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Fire chief criticizes ambulance response times in Prescott Valley

A rural fire chief is criticizing ambulance company AMR, saying their ambulances take too long to respond or aren't available to respond at all.

PRESCOTT, Ariz. — Chief Scott Freitag doesn't want to wait. 

And when it comes to an ambulance, he doesn't think you should either. 

"We've had concerns with ambulance response for six years," Freitag said. 

Freitag is the chief of the Central Arizona Fire and Medical Authority, a small fire district that covers areas around Prescott and Prescott Valley. It serves about 150,000 people over 400 square miles.

And he said he's seeing ambulance times go as long as 45 minutes. 

Other times, Freitag said, there are no ambulances available at all, a condition called "Level Zero." From July 2 to Oct. 12, 2021, Freitag said he counted 400 times there were no ambulances available for his district. 

"And what AMR will say to that is, 'Yeah, but that's only for a few minutes,'" Freitag said. "We'll get one available. Is one ambulance okay for 156,000 people?”

AMR is the company that Central AZ Fire and Medical has to contract with for ambulance service. It's the only company approved by the state to operate in that area, so there's no other option.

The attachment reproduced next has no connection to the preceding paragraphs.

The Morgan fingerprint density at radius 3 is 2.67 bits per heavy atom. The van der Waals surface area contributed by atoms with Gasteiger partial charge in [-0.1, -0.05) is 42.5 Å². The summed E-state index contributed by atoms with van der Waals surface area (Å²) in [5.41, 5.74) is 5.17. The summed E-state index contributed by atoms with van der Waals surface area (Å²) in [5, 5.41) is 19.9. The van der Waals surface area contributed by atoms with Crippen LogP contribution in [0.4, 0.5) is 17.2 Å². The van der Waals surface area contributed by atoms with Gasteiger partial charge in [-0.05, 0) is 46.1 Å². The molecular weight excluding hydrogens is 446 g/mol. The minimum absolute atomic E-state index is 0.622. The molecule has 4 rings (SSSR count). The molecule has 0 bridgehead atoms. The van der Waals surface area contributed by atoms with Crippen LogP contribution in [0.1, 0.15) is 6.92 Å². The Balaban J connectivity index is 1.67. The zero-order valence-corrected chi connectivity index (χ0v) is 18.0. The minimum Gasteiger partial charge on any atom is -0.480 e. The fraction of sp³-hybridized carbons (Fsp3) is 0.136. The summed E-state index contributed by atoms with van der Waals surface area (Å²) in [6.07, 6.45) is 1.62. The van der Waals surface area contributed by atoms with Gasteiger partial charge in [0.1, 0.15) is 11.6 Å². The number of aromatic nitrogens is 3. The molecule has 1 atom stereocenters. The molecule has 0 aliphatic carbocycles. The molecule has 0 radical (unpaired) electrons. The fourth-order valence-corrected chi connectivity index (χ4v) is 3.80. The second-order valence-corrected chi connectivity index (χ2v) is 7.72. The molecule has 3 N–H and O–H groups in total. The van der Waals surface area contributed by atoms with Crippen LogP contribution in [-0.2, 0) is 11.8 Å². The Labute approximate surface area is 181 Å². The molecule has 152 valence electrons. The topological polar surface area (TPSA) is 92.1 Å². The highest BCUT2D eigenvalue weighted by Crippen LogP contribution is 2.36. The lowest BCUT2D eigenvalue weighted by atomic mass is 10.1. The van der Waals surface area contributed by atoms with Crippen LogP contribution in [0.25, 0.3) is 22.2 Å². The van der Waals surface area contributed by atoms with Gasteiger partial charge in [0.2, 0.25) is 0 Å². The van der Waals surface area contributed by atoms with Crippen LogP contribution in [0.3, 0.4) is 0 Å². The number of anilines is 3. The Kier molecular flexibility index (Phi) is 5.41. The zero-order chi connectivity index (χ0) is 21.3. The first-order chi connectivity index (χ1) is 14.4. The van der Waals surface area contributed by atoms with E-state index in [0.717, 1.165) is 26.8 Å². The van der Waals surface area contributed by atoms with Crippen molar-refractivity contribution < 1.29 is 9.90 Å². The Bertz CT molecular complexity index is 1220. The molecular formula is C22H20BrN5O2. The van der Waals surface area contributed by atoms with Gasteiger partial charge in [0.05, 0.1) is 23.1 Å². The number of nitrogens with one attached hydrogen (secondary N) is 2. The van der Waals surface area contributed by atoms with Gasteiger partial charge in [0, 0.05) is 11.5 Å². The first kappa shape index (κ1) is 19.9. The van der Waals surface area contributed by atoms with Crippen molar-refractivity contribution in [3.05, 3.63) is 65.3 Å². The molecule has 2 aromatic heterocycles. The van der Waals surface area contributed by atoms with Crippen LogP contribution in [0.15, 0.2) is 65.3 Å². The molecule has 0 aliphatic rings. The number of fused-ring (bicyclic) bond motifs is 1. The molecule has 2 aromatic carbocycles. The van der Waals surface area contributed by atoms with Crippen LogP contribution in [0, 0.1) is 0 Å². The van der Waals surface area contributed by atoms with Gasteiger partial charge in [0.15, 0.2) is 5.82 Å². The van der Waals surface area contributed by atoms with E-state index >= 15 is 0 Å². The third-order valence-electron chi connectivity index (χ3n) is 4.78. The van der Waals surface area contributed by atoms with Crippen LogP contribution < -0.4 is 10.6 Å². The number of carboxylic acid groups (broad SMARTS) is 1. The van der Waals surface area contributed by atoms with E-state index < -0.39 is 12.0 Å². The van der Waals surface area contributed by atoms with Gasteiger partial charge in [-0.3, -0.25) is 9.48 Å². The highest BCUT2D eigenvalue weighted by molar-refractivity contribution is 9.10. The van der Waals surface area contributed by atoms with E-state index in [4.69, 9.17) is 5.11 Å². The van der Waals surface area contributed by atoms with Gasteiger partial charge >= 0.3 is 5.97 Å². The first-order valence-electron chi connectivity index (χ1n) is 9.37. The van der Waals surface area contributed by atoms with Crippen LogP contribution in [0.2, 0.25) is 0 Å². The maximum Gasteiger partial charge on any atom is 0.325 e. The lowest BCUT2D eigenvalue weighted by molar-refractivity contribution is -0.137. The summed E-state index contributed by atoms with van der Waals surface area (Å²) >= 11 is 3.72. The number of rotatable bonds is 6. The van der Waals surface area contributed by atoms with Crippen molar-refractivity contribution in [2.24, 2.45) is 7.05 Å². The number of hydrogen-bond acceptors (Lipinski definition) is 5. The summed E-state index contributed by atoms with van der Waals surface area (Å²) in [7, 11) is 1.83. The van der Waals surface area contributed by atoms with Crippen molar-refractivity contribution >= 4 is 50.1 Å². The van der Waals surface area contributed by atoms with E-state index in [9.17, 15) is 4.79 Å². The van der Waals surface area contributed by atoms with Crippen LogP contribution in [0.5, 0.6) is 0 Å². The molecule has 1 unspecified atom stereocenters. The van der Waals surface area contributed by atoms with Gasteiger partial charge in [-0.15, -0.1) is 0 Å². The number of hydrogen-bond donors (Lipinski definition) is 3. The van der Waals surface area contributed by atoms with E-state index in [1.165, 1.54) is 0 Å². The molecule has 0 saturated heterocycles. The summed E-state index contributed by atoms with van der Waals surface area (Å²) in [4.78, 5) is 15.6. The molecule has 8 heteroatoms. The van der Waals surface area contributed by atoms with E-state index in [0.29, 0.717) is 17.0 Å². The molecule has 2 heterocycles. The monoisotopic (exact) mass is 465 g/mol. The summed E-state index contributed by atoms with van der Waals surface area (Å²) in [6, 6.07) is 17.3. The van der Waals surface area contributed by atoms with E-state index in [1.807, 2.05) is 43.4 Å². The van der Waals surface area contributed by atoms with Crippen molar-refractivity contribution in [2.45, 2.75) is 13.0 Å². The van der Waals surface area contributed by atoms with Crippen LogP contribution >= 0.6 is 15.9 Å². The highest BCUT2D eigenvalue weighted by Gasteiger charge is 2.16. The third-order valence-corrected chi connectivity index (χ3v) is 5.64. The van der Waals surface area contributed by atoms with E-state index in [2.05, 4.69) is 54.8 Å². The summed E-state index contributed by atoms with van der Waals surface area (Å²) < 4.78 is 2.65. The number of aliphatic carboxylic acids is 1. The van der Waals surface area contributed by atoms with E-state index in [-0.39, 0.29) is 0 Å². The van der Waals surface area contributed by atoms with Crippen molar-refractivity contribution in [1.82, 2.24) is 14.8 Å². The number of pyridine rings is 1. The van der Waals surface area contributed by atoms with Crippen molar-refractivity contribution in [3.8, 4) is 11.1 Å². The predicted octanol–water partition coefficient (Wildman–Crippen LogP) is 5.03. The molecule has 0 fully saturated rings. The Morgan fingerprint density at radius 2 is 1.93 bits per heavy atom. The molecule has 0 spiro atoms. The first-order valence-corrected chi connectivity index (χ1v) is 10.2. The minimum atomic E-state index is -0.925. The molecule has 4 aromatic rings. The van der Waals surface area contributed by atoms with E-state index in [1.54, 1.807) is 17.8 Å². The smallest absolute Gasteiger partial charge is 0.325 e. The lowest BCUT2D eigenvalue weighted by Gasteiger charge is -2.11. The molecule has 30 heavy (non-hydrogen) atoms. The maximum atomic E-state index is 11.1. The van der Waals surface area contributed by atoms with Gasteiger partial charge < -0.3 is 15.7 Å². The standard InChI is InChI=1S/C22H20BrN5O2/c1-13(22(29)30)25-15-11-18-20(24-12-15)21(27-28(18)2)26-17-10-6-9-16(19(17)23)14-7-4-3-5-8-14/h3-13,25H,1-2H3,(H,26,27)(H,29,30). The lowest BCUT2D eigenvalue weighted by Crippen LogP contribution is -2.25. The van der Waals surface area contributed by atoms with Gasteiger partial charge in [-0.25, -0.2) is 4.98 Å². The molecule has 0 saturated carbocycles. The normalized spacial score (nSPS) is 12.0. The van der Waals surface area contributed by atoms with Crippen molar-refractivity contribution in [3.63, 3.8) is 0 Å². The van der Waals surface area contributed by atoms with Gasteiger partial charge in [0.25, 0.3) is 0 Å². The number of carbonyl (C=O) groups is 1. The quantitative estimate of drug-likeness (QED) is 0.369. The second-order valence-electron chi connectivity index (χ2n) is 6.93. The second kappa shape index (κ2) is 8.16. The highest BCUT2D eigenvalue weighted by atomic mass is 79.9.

It's gotten so bad, Freitag said, that his first responders have had to transport patients in personal cars and fire engines to get them to the hospital faster. He's borrowed three "rescue" trucks from other Arizona departments and had to use them to transport patients. 

But AMR claims Freitag is demanding too much, and the company's response times are where they should be. 

"[we're] reviewed by the Department of Health Services," John Valentine with AMR said, "and we've been compliant in all those areas in the Prescott-Prescott Valley area."

ADHS confirmed to 12 News that AMR's response times are within the standards set for the area. 

As for the times when there are no ambulances available, Valentine said that's bound to happen. 

“In every EMS system from the Phoenix Valley to Prescott to more rural areas," Valentine said, "when there's surges in response requests do go to level zero."

But Freitag said this goes beyond surges and it started well before the COVID-19 pandemic.

And when the district transported patients on its own, without waiting for an ambulance, AMR asked the state to investigate. ADHS sent the district a notice that it wanted more information about whether Freitag's department was essentially running an unlicensed ambulance company. 

The battle between Central AZ Fire and AMR has been going for years, with no agreement in sight. 

Freitag said his department has petitioned the state to be allowed to run its own ambulances.

ADHS tells 12 News that process is ongoing. 

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